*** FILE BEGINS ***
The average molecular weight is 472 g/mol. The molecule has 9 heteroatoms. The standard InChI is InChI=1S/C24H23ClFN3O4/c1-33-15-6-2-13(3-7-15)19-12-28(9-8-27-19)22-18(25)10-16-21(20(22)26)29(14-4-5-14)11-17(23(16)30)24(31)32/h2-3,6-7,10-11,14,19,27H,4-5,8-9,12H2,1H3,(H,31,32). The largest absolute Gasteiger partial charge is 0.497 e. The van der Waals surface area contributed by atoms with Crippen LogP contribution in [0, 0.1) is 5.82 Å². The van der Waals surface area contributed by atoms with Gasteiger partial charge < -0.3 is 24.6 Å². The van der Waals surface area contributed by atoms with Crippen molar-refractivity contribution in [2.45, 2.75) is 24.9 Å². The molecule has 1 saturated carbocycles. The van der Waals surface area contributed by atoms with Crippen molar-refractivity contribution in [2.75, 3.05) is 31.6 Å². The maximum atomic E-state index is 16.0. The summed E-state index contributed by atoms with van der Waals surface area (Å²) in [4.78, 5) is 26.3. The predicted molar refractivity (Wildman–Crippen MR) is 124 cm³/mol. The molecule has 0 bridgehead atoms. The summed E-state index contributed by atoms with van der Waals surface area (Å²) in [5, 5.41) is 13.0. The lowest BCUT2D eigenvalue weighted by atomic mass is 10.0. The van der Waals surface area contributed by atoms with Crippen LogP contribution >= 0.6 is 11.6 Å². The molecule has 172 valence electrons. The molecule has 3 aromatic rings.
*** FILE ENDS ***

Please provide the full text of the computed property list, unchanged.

The average molecular weight is 472 g/mol. The molecule has 9 heteroatoms. The standard InChI is InChI=1S/C24H23ClFN3O4/c1-33-15-6-2-13(3-7-15)19-12-28(9-8-27-19)22-18(25)10-16-21(20(22)26)29(14-4-5-14)11-17(23(16)30)24(31)32/h2-3,6-7,10-11,14,19,27H,4-5,8-9,12H2,1H3,(H,31,32). The largest absolute Gasteiger partial charge is 0.497 e. The van der Waals surface area contributed by atoms with Crippen LogP contribution in [0, 0.1) is 5.82 Å². The van der Waals surface area contributed by atoms with Gasteiger partial charge < -0.3 is 24.6 Å². The van der Waals surface area contributed by atoms with Crippen molar-refractivity contribution in [2.45, 2.75) is 24.9 Å². The molecule has 1 saturated carbocycles. The van der Waals surface area contributed by atoms with Crippen molar-refractivity contribution in [2.75, 3.05) is 31.6 Å². The maximum atomic E-state index is 16.0. The summed E-state index contributed by atoms with van der Waals surface area (Å²) in [4.78, 5) is 26.3. The predicted molar refractivity (Wildman–Crippen MR) is 124 cm³/mol. The molecule has 0 bridgehead atoms. The summed E-state index contributed by atoms with van der Waals surface area (Å²) in [5, 5.41) is 13.0. The lowest BCUT2D eigenvalue weighted by atomic mass is 10.0. The van der Waals surface area contributed by atoms with Crippen LogP contribution >= 0.6 is 11.6 Å². The molecule has 172 valence electrons. The molecule has 3 aromatic rings.